My attention wandered to a little girl of about ten who was sitting with a young woman close to my age—obviously a staff member—who was trying to help the girl stay focused, calling her by name, Lydia, over and over in a soothing voice. Lydia was becoming more and more agitated about something in the environment, and the lady’s efforts to help Lydia maintain control got increasingly desperate until she finally lost the battle and Lydia started screaming and striking out.
The domino effect was phenomenal. Several of the other children became agitated at the commotion, and Stevie dropped to the floor, put his hands on his ears, and screamed. I don’t know how the teacher did it, while standing in front of the room, but she managed to stay utterly calm in the face of all this and left the two screaming children to their respective aides while she calmed the children in the group.
The woman with Lydia finally convinced her to stand and exit the room. We could hear her screams become increasingly muffled as she and her aide moved down the hall to a nearby “calm room”—not so much a time-out room, because the child was never left alone, but more of a regroup room where the environment was more controlled and the child, with a staff member’s help, could regain their composure.
Meanwhile Stevie was still in complete agony. None of my research prepared me for how to help him. His recovery, if it could be called that, had seemed so instantaneous when I’d first entered his room that I honestly thought that now I was here, he’d just “snap out of it” and be like he was in the forest. I was finding that was not going to be the case. Stevie had improved immensely, but this wasn’t going to be smooth sailing. But really, if I had to choose one environment in the world where I wouldn’t want to put a sensitive empath, it would be in an institutional setting with children who struggled to control their emotions. I had no clue how to help.
So, I did what I often do—what I do best, in fact. I made it up as I went along.
Stevie’s hands were still firmly over his ears. He had stopped screaming and was now rocking, eyes closed in pain. I reached over gently and touched him on the arm. No response. I then tapped him lightly on the chin to get him to look at me. He finally opened his eyes. I put my hands over my ears just like he had his, with the same pressure, the same intensity. He watched, but didn’t really know what to do with that. I then released a little of the pressure in my hands, enough that he could see the change. He watched, but still no change. I tipped my chin toward him to indicate that he should do the same. I was talking to him quietly also, but wasn’t sure he could pay attention to any more auditory input, since he was probably still combatting the noise in his head. Finally he released a little pressure in his own hands. I loosened mine a little more, and he followed suit, ceasing his rocking when he noticed the noise—on the outside at least—was gone. I finally removed my hands altogether and slowly moved them to my lap. He did the same, very slowly, very deliberately. After a few more moments, when he had assured himself that the noise, either in the room or in his head, wasn’t coming back, he lifted himself to his chair and began drawing again.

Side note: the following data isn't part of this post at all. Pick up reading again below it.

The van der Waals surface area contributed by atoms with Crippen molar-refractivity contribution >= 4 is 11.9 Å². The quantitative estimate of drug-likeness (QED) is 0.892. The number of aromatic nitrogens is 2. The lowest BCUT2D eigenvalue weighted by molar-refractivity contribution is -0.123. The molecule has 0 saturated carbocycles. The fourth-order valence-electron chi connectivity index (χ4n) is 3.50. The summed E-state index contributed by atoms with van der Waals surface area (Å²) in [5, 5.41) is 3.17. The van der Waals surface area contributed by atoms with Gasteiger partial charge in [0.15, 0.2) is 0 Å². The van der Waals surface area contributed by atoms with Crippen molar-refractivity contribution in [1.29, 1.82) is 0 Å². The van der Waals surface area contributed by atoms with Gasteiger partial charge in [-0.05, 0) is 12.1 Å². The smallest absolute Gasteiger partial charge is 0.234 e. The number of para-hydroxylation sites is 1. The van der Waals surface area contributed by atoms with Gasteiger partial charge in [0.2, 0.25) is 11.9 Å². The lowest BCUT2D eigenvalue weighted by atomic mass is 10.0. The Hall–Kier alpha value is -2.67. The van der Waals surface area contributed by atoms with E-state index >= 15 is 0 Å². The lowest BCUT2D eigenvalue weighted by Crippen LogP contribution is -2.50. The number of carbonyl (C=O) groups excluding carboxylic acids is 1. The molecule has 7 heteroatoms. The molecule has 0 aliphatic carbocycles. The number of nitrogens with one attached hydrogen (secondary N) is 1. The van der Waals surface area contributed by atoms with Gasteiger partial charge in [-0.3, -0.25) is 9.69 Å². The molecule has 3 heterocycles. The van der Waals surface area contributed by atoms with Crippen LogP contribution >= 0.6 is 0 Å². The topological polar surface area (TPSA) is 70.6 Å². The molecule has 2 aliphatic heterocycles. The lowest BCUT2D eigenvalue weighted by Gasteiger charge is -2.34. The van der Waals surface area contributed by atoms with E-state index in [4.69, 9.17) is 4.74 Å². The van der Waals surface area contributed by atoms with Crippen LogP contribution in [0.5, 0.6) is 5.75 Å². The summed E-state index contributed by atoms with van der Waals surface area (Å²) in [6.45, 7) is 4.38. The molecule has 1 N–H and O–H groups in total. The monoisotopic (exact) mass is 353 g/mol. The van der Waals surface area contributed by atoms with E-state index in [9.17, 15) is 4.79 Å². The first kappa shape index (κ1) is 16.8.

I didn’t know if the actions themselves helped or if giving him something else to concentrate on did. It might have even been that with me so close he could pick up on my calm, positive emotions, more than everything else, and the actions themselves hadn’t meant a thing. But whatever it was, something seemed to work, so I counted it a win.
I noticed the teacher was surprised that Stevie had come out of what the staff always called a “sensitive period” so quickly. But, being the professional she was, she didn’t miss a beat with her instruction. As she finished talking about each community helper, she had been handing the cutout to a student to put on the bulletin board. She was currently talking about a teacher. Stevie was busy drawing a picture of the bulletin board and started adding the teacher as soon as the student put it up. Finally the classroom teacher picked up a cutout of a police officer.
“Hey, Stevie, look.” I directed his attention toward the front of the room. “It’s a police officer.”
He looked up from his drawing and was actually paying attention to the teacher as she talked about everything a police officer did for the community and told the kids they could go to an officer if they were lost. She segued into asking them their names and where they lived, then had them role-play being lost and asking the police officer for help. Stevie was watching all of this attentively.